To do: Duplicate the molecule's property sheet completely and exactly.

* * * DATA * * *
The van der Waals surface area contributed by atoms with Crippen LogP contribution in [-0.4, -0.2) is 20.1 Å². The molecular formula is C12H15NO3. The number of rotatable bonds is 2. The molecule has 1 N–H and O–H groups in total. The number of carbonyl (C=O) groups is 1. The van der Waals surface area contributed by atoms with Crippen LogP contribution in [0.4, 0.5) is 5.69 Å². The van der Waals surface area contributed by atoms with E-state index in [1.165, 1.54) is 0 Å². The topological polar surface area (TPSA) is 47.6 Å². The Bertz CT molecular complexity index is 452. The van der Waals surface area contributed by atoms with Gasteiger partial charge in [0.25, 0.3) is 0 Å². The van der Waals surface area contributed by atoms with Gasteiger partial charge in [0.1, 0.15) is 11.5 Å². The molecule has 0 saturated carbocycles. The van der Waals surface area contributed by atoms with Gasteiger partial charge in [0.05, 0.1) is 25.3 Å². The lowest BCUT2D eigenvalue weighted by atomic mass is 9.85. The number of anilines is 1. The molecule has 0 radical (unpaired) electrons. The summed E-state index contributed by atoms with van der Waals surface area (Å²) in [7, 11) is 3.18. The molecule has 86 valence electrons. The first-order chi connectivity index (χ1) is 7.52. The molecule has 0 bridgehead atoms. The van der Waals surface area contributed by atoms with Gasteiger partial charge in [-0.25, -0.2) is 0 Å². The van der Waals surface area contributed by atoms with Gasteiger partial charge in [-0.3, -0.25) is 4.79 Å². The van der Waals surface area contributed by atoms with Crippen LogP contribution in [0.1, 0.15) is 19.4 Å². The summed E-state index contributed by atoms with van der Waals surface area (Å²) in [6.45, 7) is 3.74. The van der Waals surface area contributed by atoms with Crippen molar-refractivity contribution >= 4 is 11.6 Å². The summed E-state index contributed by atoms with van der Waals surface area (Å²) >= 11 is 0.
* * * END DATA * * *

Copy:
The van der Waals surface area contributed by atoms with Crippen LogP contribution in [-0.4, -0.2) is 20.1 Å². The molecular formula is C12H15NO3. The number of rotatable bonds is 2. The molecule has 1 N–H and O–H groups in total. The number of carbonyl (C=O) groups is 1. The van der Waals surface area contributed by atoms with Crippen LogP contribution in [0.4, 0.5) is 5.69 Å². The van der Waals surface area contributed by atoms with E-state index in [1.165, 1.54) is 0 Å². The topological polar surface area (TPSA) is 47.6 Å². The Bertz CT molecular complexity index is 452. The van der Waals surface area contributed by atoms with Gasteiger partial charge in [0.25, 0.3) is 0 Å². The van der Waals surface area contributed by atoms with Gasteiger partial charge in [0.1, 0.15) is 11.5 Å². The molecule has 0 saturated carbocycles. The van der Waals surface area contributed by atoms with Gasteiger partial charge in [0.05, 0.1) is 25.3 Å². The lowest BCUT2D eigenvalue weighted by atomic mass is 9.85. The number of anilines is 1. The molecule has 0 radical (unpaired) electrons. The summed E-state index contributed by atoms with van der Waals surface area (Å²) in [7, 11) is 3.18. The molecule has 86 valence electrons. The first-order chi connectivity index (χ1) is 7.52. The molecule has 0 bridgehead atoms. The van der Waals surface area contributed by atoms with Gasteiger partial charge in [-0.25, -0.2) is 0 Å². The van der Waals surface area contributed by atoms with Gasteiger partial charge in [-0.3, -0.25) is 4.79 Å². The van der Waals surface area contributed by atoms with Crippen LogP contribution in [0.1, 0.15) is 19.4 Å². The summed E-state index contributed by atoms with van der Waals surface area (Å²) in [6.45, 7) is 3.74. The van der Waals surface area contributed by atoms with Crippen molar-refractivity contribution >= 4 is 11.6 Å². The summed E-state index contributed by atoms with van der Waals surface area (Å²) >= 11 is 0.